Julie Elias – Unbroken

Independent

Release Date: September 8th 2015

Reviewed by: Jonathan Andre

Julie EliasUnbroken (Amazon mp3/iTunes)

Track Listing:

  1. Burning Bright
  2. Home
  3. Unbroken
  4. Butterfly
  5. I Will Love Again
  6. Stop Before I Start
  7. The Choice
  8. Why
  9. I Won’t Cry
  10. The Love of the Lord Endures
  11. Breathing Room
  12. It is Well

‘…life is such a journey, of mountains and valleys, storms and sunshine but it is beautiful and unique to each and every one of us. We all have a story unlike anyone else’s- you don’t have to be anyone other than who God made you to be. I have found the greatest impact I have had on people is when I am being myself, when I am transparent, honest, and a little bit goofy…’ Being an indie artist can seem like a big feat in the midst of record deals, labels and a whole lot of record labels backing albums that receive much attention and publicity. But for indie worship/pop artist Julie Elias, staying indie and true to her pop/indie roots has made her continuously unique. Releasing her new album Unbroken this coming week, we see Julie venture from her worship music style that she had on her latest album Love Rain Down into the genre of indie rock and pop as this new album appears to be her strongest, both musically and lyrically.

Reminding me lyrically and musically of artists like Jaci Velasquez, Rebecca St. James and Avalon, it is the lyrical similarities to music from the 90s, while also having a unique personality about herself which she injects into her music, that make Julie an artist to watch in the upcoming months ahead. Julie’s career has been quite a whirlwind up to this point- studying musical theatre when she was younger and ending up in Hollywood, where she guested in various TV shows like Grey’s Anatomy, CSI: New York, Bones, Flash Forward, Community and more. Now focusing on Christian music, Unbroken is a collection of songs full of heart and hopefulness as the 90s music sound compliments itself with the CCM style present in many Christian radio melodies currently. From the rock edge of the title track, to the emotiveness of “Butterfly” and the radio accessibility of “Home”, Julie’s upcoming album is one to enjoy if you love modern pop/rock, with a 1990s style music twist.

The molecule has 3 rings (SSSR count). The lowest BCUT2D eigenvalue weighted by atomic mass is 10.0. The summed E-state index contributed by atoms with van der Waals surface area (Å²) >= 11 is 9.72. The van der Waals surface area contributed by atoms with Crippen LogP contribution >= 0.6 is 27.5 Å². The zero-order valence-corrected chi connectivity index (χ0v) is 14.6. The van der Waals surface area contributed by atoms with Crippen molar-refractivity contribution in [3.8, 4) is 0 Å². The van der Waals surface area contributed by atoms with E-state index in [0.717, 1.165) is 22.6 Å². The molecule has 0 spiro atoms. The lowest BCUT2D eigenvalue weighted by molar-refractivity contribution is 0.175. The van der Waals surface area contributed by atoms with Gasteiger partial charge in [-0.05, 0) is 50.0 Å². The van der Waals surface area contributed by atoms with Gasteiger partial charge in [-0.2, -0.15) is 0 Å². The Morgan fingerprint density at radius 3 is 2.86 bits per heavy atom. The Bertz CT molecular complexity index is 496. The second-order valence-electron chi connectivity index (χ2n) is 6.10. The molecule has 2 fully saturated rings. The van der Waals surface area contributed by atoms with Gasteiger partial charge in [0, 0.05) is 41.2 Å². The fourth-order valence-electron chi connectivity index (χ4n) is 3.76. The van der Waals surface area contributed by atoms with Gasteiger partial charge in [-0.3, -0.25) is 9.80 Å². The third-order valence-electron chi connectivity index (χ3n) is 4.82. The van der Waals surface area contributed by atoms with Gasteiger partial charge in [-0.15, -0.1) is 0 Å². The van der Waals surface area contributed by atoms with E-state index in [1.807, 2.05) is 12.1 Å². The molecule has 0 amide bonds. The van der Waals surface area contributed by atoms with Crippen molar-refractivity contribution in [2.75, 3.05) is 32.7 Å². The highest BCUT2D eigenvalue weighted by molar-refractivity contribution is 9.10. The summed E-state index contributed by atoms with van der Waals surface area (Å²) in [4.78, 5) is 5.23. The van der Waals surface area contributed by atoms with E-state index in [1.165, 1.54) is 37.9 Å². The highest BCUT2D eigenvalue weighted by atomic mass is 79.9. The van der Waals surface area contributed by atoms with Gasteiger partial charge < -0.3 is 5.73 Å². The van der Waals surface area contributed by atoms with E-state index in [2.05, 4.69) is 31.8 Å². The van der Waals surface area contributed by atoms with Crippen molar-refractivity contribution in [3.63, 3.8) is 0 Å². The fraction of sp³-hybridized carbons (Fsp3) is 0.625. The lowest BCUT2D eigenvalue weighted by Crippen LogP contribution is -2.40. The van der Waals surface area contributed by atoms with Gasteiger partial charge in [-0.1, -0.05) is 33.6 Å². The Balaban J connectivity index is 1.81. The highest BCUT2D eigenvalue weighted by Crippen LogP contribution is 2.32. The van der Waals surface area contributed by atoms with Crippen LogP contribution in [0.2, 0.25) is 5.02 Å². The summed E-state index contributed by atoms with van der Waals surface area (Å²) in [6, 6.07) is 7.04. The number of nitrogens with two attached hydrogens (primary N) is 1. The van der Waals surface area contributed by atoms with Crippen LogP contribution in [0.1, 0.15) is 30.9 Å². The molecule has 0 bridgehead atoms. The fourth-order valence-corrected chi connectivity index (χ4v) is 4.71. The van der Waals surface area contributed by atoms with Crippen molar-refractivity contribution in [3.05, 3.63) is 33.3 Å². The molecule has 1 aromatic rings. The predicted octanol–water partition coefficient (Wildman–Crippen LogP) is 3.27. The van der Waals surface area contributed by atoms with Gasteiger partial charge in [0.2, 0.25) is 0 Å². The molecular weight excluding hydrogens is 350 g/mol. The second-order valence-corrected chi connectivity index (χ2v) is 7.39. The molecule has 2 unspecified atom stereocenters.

The first radio single from her album, “Home”, is as catchy as it is poignant and meaningful. Underneath all the bouncy-ness that is presented through light electric guitars and a piano riff, Julie starts the song with poignancy in the relatable words of how ‘…it all goes crazy sometimes, wanna pause my life and rewind, but no, life doesn’t work that way…’ Reminding me thematically like Francesca Battistelli’s “When the Crazy Kicks In”, we are presented with a day to day quandary- that sometimes indeed, life can be too much for us to handle. We may have great days and we may have difficult days. Yet this song is of comfort to us, even in the song title- to be titled ‘home’ is a reflection and reminder- where is our home? Where is our identity? The song alludes to ‘home’ being in Christ Jesus, and that we can always come to Jesus to be our spiritual home even when we may feel like we can’t retreat to our physical home for whatever reason. A great song to be the first single, Julie’s vocals in “Home” alone (see the pun…?) ought to be enough for any listener to check out the album when it drops this week.